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Old 08-27-2006, 04:19 AM   #41
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The thing about All-Clad is, though possibly better brands may come and go,
AC will always be in the 95th percentile, till the end of time. Until they figure out how to put a silver core into pans. Also, their design is very basic and thus compatible with the most number of people, on average.


Here's an example. About 5 years ago I began gathering pieces of Kitchenaid 5 ply clad cookware, a few pieces at a time. KitchenAid cookware was similarly priced alongside All Clad and in some reviews at the time KitchenAid was rated superior in quality. It was very high end and expensive, just like AC.

Right now, I have almost all Kitchenaid cookware. It is indeed great. However lately I have grown to somewhat dislike the handle design. Although it's functional, I think the All Clad handle design works just -slightly- better. Also, the AC handle design seems -slightly- easier to clean.

So now, occasionally, I think to myself, "maybe I should have gotten All-Clad instead".

Compare this to my older brother, who was interested in cookware years before I was. He bought 3 pieces of cookware while he was still in college, more than 10 years ago. He got a 3qt stainless All Clad saucepan, a 3 qt stainless saute pan, and a 10 inch LTD skillet. He still uses them to this day, they work just as well as the first time he ever used them. And he has never ever thought to himself "hmm maybe so and so brand is better".

If you are on a budget, there are better deals to be found out there. For example new brands and models come and go every year with 90% of the functionality of All Clad at half the price. I guess you could say All Clad makes you pay a lot for that last 10%.
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Old 08-27-2006, 09:38 AM   #42
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All Clad stainless is induction ready and dishwasher safe. Other All Clad cooks as well and has various different looks but has neither of those two qualities.
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Old 08-31-2006, 11:43 AM   #43
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I started my independent housekeeping (years ago!) with one cast-iron skillet and one old-style farberware saucepan (stainless steel with the heavy non-clad aluminum bottom) "borrowed" from my mom's kitchen. Added to it with some tri-ply stuff from Sears. Tri-ply was a disaster--thin pans, warped bottoms.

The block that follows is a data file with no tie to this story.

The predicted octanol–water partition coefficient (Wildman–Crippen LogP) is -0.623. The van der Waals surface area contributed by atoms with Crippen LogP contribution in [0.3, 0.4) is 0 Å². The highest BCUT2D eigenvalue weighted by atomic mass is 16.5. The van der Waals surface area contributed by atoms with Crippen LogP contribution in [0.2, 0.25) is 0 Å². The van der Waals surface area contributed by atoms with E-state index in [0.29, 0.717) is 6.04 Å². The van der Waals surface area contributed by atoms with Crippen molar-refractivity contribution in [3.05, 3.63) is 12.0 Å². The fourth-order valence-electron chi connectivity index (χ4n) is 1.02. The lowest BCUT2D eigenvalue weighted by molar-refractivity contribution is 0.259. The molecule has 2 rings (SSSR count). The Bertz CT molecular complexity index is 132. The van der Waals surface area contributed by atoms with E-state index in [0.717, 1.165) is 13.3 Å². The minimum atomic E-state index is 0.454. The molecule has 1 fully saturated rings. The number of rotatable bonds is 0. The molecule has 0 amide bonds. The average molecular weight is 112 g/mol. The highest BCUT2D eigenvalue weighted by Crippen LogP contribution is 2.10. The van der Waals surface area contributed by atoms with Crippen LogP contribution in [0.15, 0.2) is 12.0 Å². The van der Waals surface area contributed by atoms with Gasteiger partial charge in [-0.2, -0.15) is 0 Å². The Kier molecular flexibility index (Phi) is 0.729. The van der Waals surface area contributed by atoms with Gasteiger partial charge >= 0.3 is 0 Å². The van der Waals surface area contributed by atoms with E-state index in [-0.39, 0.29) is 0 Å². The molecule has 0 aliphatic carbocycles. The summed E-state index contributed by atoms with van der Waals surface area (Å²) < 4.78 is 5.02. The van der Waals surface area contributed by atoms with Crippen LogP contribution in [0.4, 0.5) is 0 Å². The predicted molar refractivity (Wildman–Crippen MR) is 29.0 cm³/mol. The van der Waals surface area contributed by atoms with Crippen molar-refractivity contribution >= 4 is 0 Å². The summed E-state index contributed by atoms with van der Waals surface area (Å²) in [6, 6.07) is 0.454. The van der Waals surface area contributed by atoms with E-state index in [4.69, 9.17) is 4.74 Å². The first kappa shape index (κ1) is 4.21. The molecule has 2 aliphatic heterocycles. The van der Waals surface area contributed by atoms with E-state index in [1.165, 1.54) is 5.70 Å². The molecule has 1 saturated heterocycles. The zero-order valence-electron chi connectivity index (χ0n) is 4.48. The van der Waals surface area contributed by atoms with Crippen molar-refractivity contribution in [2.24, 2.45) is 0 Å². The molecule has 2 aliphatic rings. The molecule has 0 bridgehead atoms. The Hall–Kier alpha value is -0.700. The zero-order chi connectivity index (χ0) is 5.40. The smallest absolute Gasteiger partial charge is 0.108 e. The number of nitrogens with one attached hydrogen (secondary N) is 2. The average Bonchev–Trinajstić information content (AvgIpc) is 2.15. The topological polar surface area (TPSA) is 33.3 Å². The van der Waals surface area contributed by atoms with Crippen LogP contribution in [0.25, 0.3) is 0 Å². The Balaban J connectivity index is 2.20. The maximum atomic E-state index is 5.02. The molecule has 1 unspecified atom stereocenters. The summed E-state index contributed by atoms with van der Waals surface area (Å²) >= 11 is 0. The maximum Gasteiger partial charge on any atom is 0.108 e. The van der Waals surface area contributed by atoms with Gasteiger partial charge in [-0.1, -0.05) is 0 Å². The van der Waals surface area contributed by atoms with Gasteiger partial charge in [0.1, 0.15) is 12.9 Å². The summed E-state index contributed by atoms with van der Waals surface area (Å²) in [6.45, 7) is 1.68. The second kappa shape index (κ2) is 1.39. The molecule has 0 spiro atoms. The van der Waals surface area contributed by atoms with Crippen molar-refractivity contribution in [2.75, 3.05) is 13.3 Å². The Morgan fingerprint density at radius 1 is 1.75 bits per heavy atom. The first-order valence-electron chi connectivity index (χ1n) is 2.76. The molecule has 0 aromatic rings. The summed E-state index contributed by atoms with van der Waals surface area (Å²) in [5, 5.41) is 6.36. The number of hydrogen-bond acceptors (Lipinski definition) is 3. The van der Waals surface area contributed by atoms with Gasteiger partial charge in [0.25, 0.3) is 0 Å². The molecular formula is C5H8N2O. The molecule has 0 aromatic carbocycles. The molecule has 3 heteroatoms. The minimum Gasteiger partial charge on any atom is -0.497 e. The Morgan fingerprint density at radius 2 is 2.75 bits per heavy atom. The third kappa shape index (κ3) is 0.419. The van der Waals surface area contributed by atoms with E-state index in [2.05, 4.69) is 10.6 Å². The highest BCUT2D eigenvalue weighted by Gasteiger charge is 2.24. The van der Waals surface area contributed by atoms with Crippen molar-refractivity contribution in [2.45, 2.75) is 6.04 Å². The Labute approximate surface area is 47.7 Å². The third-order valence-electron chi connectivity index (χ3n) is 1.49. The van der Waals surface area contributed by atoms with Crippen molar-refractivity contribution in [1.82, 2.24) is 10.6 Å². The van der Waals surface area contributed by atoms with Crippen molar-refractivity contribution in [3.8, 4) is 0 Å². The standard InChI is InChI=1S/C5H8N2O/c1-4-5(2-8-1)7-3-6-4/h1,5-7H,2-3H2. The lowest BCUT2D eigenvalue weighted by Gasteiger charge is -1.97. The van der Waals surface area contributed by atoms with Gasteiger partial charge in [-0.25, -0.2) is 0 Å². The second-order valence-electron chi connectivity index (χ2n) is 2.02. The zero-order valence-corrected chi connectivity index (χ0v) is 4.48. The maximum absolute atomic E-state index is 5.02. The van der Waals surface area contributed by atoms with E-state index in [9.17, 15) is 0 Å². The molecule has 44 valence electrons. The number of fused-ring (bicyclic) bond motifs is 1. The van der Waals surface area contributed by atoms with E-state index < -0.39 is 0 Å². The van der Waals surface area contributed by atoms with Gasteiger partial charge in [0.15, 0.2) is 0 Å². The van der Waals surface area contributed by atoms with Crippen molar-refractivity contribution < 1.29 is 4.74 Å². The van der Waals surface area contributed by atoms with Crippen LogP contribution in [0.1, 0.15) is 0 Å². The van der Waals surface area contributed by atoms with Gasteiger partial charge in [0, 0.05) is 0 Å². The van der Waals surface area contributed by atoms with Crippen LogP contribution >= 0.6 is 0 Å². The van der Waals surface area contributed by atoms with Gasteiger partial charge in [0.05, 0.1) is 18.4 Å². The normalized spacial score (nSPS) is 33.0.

Eventually dumped that, tried some Sitram commercial-style pans. Encapsulated bottom was thick and heated well, but didn't cover the whole bottom surface. Lids were very flimsy, and didn't fit well after being dropped a few times. Pans, aside from the bottom plate, were also very thin.

Finally dumped that, got some excellent Analon (nonstick anodized aluminum). When I had recurring pneumonia almost all winter a few years ago, a nurse suggested I avoid cooking with non-stick pans. Finally sprang for some All-Clad stainless!

The All-Clad stainless is sturdy, heats very evenly (similar to cast iron in the eveness of heat) and goes in oven and the dishwasher. It is heavy enough to resist the casual dents and bumps of everyday life in my kitchen. The handles are sturdy and don't deteriorate over time, as those with plastic/rubber/whatever on them do. I only wish I'd had the chance to start out with this cookware years ago.
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Old 08-31-2006, 12:16 PM   #44
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Quote:
Originally Posted by TexanFrench
I started my independent housekeeping (years ago!) with one cast-iron skillet and one old-style farberware saucepan (stainless steel with the heavy non-clad aluminum bottom) "borrowed" from my mom's kitchen. Added to it with some tri-ply stuff from Sears. Tri-ply was a disaster--thin pans, warped bottoms.

Eventually dumped that, tried some Sitram commercial-style pans. Encapsulated bottom was thick and heated well, but didn't cover the whole bottom surface. Lids were very flimsy, and didn't fit well after being dropped a few times. Pans, aside from the bottom plate, were also very thin.

Finally dumped that, got some excellent Analon (nonstick anodized aluminum). When I had recurring pneumonia almost all winter a few years ago, a nurse suggested I avoid cooking with non-stick pans. Finally sprang for some All-Clad stainless!